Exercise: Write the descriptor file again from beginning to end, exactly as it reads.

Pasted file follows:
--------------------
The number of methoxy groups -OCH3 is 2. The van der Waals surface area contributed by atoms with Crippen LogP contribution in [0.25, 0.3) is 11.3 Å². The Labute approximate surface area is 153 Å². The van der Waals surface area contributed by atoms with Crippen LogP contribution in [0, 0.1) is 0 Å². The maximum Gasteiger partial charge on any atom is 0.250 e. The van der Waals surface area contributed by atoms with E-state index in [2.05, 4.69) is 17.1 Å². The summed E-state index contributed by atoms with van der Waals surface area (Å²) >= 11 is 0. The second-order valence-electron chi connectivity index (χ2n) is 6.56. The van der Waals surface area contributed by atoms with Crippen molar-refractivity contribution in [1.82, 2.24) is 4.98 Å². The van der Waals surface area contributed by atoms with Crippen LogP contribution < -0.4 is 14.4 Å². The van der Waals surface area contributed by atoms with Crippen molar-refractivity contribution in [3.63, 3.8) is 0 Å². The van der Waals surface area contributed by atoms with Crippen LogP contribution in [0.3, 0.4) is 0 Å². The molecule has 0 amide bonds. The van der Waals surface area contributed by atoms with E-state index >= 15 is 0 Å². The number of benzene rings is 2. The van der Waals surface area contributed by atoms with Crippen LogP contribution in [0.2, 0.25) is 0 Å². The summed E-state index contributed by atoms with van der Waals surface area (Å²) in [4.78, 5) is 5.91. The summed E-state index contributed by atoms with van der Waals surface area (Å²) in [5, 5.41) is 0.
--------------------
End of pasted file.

The number of methoxy groups -OCH3 is 2. The van der Waals surface area contributed by atoms with Crippen LogP contribution in [0.25, 0.3) is 11.3 Å². The Labute approximate surface area is 153 Å². The van der Waals surface area contributed by atoms with Crippen LogP contribution in [0, 0.1) is 0 Å². The maximum Gasteiger partial charge on any atom is 0.250 e. The van der Waals surface area contributed by atoms with E-state index in [2.05, 4.69) is 17.1 Å². The summed E-state index contributed by atoms with van der Waals surface area (Å²) >= 11 is 0. The second-order valence-electron chi connectivity index (χ2n) is 6.56. The van der Waals surface area contributed by atoms with Crippen molar-refractivity contribution in [1.82, 2.24) is 4.98 Å². The van der Waals surface area contributed by atoms with Crippen LogP contribution < -0.4 is 14.4 Å². The van der Waals surface area contributed by atoms with Crippen molar-refractivity contribution in [3.63, 3.8) is 0 Å². The van der Waals surface area contributed by atoms with Crippen LogP contribution in [0.3, 0.4) is 0 Å². The molecule has 0 amide bonds. The van der Waals surface area contributed by atoms with E-state index >= 15 is 0 Å². The number of benzene rings is 2. The van der Waals surface area contributed by atoms with Crippen LogP contribution in [0.2, 0.25) is 0 Å². The summed E-state index contributed by atoms with van der Waals surface area (Å²) in [4.78, 5) is 5.91. The summed E-state index contributed by atoms with van der Waals surface area (Å²) in [5, 5.41) is 0.